“Look!” I shout, flashing a big smile her way, holding up my present.

“Oh, that’s just grand,” she says.

There go father and daughter. The girl grins at me one final time. I can tell she knows I won’t be at her dad’s piping concert tomorrow evening. All the venues around town are sold out. I’d bought my ticket online to tonight’s show weeks ago and had it sent to the Albert Hotel. The price was less than eight dollars.

It’s after ten o’clock and I’m startled by a noisy murder of crows from the tree in the courtyard, the one next to the restrooms.

“Jill?” a man asks.

“Yes, that’s me.”

“I’m Alistair and this is Marie,” he says. He has a pleasant face and is wearing wire-rimmed glasses. His friend appears to be in her forties and is quite pretty without as much as a stroke of mascara. I can see the resemblance between Kathleen and her baby brother.

“So nice to meet you,” I say.

“Did you enjoy the show?” Marie asks.

“Oh, yes!” I declare. “It was better than I could have ever imagined.”

“Are you ready?” Alistair asks.

I’m never ready to go home.

“I guess,” I say sadly.

Alistair quickly senses my lack of historical knowledge when he mentions the Ring o’ Brodgar and the Standing Stones o’ Stenness. I stupidly ask if they have something to do with hobbits. I am oblivious that last year an archaeologist named Dr. Colin Richards spent time excavating these megalithic monuments. The standing stone circles are one of the main attractions here in the Orkneys.

“Dr. Richards said that the great ring may have been built around a pre-existing pathway and passing through it may have altered a person’s state, a bit like entering a church and moving towards the altar,” Marie shares.

Alistair pulls his car off the road and parks. As he opens the door a gust of bitter cold air sweeps through the backseat. Across the marsh on the other side I see a man fishing in a small boat. His dark outline is striking against the reeds and rippling water. He’s motionless.

Marie and Alistair have already climbed the slight incline toward the Ring o’ Brodgar’s standing stones. I’m stepping cautiously as each footprint sinks into the soggy soil. The wind swirls around me as I approach the monument.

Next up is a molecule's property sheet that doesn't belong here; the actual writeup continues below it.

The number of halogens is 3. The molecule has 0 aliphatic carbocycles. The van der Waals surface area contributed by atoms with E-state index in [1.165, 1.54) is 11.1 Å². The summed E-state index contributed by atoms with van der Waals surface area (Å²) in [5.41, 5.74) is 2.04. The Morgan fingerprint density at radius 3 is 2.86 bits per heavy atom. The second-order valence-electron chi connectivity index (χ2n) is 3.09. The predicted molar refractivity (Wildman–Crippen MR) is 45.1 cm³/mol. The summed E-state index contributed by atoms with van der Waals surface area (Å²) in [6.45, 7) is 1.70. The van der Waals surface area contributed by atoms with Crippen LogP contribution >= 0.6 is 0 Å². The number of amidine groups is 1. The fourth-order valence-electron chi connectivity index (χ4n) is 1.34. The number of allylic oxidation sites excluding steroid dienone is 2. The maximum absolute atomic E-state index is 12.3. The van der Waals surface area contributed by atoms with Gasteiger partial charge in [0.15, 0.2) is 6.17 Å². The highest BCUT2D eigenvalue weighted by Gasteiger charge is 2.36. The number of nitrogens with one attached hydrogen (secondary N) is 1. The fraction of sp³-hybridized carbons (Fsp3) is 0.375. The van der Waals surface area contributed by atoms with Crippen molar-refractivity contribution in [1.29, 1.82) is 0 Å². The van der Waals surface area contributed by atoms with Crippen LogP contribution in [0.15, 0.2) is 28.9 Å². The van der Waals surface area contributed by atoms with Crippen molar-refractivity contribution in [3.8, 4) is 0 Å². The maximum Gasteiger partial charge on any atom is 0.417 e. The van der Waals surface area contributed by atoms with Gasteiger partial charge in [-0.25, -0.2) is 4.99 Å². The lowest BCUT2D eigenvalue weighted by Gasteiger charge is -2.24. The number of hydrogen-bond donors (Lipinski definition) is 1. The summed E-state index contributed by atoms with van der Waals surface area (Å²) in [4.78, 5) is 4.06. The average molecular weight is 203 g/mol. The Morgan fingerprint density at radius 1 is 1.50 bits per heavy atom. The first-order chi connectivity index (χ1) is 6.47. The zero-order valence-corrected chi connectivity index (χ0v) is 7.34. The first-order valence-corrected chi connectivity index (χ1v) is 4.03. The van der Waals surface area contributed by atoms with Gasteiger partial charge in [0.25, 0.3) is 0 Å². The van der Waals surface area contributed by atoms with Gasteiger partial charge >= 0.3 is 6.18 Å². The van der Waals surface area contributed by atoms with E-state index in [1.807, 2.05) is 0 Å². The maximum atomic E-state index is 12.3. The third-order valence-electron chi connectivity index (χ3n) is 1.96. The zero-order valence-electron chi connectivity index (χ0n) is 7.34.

“Touch one,” Alistair says. “They’re supposed to bring good luck. We’ll get a photo of you if you’d like.”

Selecting one of the largest stones I inch toward the twenty-foot-tall, flat rock and throw my arms around its base. Golden lichens and frosted white markings cover the surface above me like ancient graffiti. I’m hugging a mystical chunk of the world, standing in a place I’d never heard of before with total strangers.

Walking back down the hill toward the road, I hear a scuffling noise.

“Look,” Marie says, pointing. “Over there, beyond the fence.”

I see the faint outline of a cow kicking its heels up behind it, like a rodeo bull gone mad.

“Wonder what she’s so happy about?” Alistair jokes.

We all laugh, but it almost feels like I’m cutting up during a preacher’s sermon.

After a few more minutes, we finally reach the familiar town of Kirkwall. Alistair knows a shortcut to my hotel. I cannot thank them enough for the ride and the unexpected tour. Waving good-bye and watching the car drive away, I suddenly feel terrible for not giving them the prize I’d won as payment. I don’t know what’s underneath the wrap, but feel certain it’s definitely worth seeing.

Jill Paris is a writer living in Los Angeles. Her essays have been featured in The Best Travel Writing 2009, The Saturday Evening Post, Travel Africa, Thought Catalog and other publications. She has an M.A. in Humanities and a Master of Professional Writing degree from USC. She travels for the inexplicable human connection.